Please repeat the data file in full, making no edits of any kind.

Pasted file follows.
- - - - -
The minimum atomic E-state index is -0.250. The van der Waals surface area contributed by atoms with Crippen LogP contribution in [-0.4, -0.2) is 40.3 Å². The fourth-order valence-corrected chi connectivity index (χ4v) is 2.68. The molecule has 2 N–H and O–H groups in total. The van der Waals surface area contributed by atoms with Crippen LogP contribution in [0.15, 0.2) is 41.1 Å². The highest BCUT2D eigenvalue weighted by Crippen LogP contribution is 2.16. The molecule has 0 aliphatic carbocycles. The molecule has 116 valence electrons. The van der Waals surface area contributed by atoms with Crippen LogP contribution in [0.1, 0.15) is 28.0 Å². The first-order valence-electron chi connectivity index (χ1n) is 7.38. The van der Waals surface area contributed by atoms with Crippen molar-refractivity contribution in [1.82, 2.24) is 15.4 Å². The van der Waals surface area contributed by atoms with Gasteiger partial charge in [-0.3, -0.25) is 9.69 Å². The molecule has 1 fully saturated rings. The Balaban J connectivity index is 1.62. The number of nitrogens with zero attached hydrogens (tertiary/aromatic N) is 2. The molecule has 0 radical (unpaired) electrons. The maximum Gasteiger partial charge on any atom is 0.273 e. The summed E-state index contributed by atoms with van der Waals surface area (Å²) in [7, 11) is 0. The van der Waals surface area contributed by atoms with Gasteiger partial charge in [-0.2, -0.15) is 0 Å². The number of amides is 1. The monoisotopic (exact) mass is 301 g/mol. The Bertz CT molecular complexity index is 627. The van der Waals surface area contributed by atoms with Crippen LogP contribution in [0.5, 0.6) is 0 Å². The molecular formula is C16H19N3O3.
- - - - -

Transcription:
The minimum atomic E-state index is -0.250. The van der Waals surface area contributed by atoms with Crippen LogP contribution in [-0.4, -0.2) is 40.3 Å². The fourth-order valence-corrected chi connectivity index (χ4v) is 2.68. The molecule has 2 N–H and O–H groups in total. The van der Waals surface area contributed by atoms with Crippen LogP contribution in [0.15, 0.2) is 41.1 Å². The highest BCUT2D eigenvalue weighted by Crippen LogP contribution is 2.16. The molecule has 0 aliphatic carbocycles. The molecule has 116 valence electrons. The van der Waals surface area contributed by atoms with Crippen LogP contribution in [0.1, 0.15) is 28.0 Å². The first-order valence-electron chi connectivity index (χ1n) is 7.38. The van der Waals surface area contributed by atoms with Crippen molar-refractivity contribution in [1.82, 2.24) is 15.4 Å². The van der Waals surface area contributed by atoms with Gasteiger partial charge in [-0.3, -0.25) is 9.69 Å². The molecule has 1 fully saturated rings. The Balaban J connectivity index is 1.62. The number of nitrogens with zero attached hydrogens (tertiary/aromatic N) is 2. The molecule has 0 radical (unpaired) electrons. The maximum Gasteiger partial charge on any atom is 0.273 e. The summed E-state index contributed by atoms with van der Waals surface area (Å²) in [7, 11) is 0. The van der Waals surface area contributed by atoms with Gasteiger partial charge in [-0.2, -0.15) is 0 Å². The number of amides is 1. The monoisotopic (exact) mass is 301 g/mol. The Bertz CT molecular complexity index is 627. The van der Waals surface area contributed by atoms with Crippen LogP contribution in [0.5, 0.6) is 0 Å². The molecular formula is C16H19N3O3.